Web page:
When I was 22 my brother committed suicide. My brother and I were not close, he had been out of the house for a while and even when we had lived together in the same house, his mental illness prevented me from being in a true brotherly/sisterly relationship. All that being said, I still cared about him. I still loved him. When he died, I went into a sort of free fall. I didn't know how to grieve because I am such a tightly closed off person. I didn't even know if I was grieving because I couldn't see the trees for the forest.
I have never been the type of person to have a lot of friends. If I have 4 in my circle at any given time, I am doing well. People don't like me. I am not saying that in a "woe is me" kind of way. It's just the truth.
“She had a talent for looking at a person with no expression - you filled in whatever you felt guiltiest about.”
― Louise Erdrich, The Plague of Doves
I think Louise Erdrich knows me personally because this is my talent, or curse. You have to be a very strong person to want to call me a friend. So when my brother died, I had friends, I had acquaintances, but my inner circle, my tribe, just happened to be all gay people.
About a month after my brother's death I sat in my car next to a bridge on River Road in Columbus. The bridge was somewhere close to the O'Shaughnessy Dam. It was October and a gray, dreary kind of day. Rush hour was over but the sun hadn't completely set and I was alone with my thoughts. I am not now nor have I ever been suicidal, but at that one moment, as I thought about my brother, I wondered what it was like. How does it feel to just let go? And I seriously started contemplating just driving my car right off the embankment. It took me months to understand that this too was a form of grief. Many people who have family members who commit suicide also attempt suicide, even if they were not suicidal before.
Truly, and I say this with all my heart and honesty I possess, the only reason I did not die that day is that I was supposed to meet a gay friend that night and I knew she would be pissed if I not only didn't show up, but I didn't have enough respect for her to wait until after we spent time together to commit suicide. I could feel her love for me pulling me back from the water's edge. She was there for me every single day as I fought through this hard to define grief.
I also had two gay male friends who lived together who made sure one of them spent the evening with me every night until I started to come back to my self. I spent many nights sleeping in their apartment because I couldn't go home to my parent's pain-filled eyes. When people would question my weird behavior, they just drew me in closer and offered me unconditional love. We walked and walked every night, everywhere, as I spoke the same words over and over, trying to understand what my brother had done, and they just listened and comforted me, never judging.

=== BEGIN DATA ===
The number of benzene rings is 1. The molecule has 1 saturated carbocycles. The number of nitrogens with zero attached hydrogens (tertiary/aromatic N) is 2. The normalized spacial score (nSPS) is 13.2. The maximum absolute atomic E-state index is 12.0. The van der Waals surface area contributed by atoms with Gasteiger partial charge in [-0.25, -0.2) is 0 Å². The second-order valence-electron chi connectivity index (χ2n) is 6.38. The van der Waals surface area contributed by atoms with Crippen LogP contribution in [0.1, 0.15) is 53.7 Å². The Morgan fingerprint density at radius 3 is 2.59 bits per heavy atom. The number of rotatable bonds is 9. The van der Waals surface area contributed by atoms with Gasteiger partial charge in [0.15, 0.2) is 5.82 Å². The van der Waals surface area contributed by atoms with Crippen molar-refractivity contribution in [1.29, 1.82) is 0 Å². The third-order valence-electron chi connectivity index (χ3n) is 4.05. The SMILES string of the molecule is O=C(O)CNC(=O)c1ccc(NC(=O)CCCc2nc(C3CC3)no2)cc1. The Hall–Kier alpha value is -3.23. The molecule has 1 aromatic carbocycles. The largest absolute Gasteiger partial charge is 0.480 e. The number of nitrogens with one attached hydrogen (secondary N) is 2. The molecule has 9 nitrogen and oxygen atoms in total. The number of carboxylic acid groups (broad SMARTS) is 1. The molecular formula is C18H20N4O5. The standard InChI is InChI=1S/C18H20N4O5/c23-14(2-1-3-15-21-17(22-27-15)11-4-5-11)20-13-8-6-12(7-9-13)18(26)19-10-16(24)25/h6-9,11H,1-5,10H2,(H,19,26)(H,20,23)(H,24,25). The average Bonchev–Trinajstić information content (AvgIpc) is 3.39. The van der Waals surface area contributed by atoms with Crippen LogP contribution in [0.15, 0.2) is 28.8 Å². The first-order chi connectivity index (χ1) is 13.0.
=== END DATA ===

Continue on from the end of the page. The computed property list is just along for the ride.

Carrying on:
34 “Then the King will say to those on his right, ‘Come, you who are blessed by my Father, inherit the Kingdom prepared for you from the creation of the world. 35 For I was hungry, and you fed me. I was thirsty, and you gave me a drink. I was a stranger, and you invited me into your home. 36 I was naked, and you gave me clothing. I was sick, and you cared for me. I was in prison, and you visited me.’
Maybe I am taking liberties with this verse, but these 3 people, these 3 "sinners" offered me more love and compassion than I had ever experienced before or would ever experience again. I learned more about God and faith from them than I have from any of our churches.
When Hubby was at his first church and E was 10 months old, Hubby developed pneumonia. Antibiotics cured him, but a month later, in the middle of the night, he started experiencing heart attack symptoms. We called the ambulance and they agreed something was going on and advised me to find someone to watch E so I could go with him to the hospital. I had to call three church members before I could find ONE to watch her. They all turned me down.
That same church had members who refused to shake my hand during the passing of the peace because I worked for a Montessori school that prided itself in diversity. When Hubby and I were talking about adopting, they insisted we not adopt because we didn't know what "blood" we would get.
I won't rehash CountryTime stories, but you know just how horrible and bigoted they are if you have read the previous posts. I struggle every day as a pastor's wife to understand the Christian faith and to understand how people can be so angry about homosexuality. I walk this fine line between honoring my friends who showed me true examples of God (even if one was pagan), and honoring the church members who provide me with a pretty comfortable life and nice home, even though many of them have damaged my faith in humanity.
Looking at my Facebook page makes me sick to my stomach. To see both sides just attacking each other and throwing hateful comments back and forth upsets me. I can feel the anger in people when I go out into the real world. There is so much hate right now. I just want to scream. I want the LGBTQ community to know that there are Christians in this country who are trying to make a difference for them. There are pastors willing to take a stand to help them be treated, not as sinners, but equals and righteous in the eyes of God. Don't give up on us. We are here.
Hubby is a pastor who believes in marriage equality. Our church is a Welcoming church. Our church even has a ministry devoted to helping bring gay people back into the fold. But even at our church there are hateful zealots who Hubby must minister to. He must, because he believes in the commandment to love your neighbor as yourself.
Just know, we are here.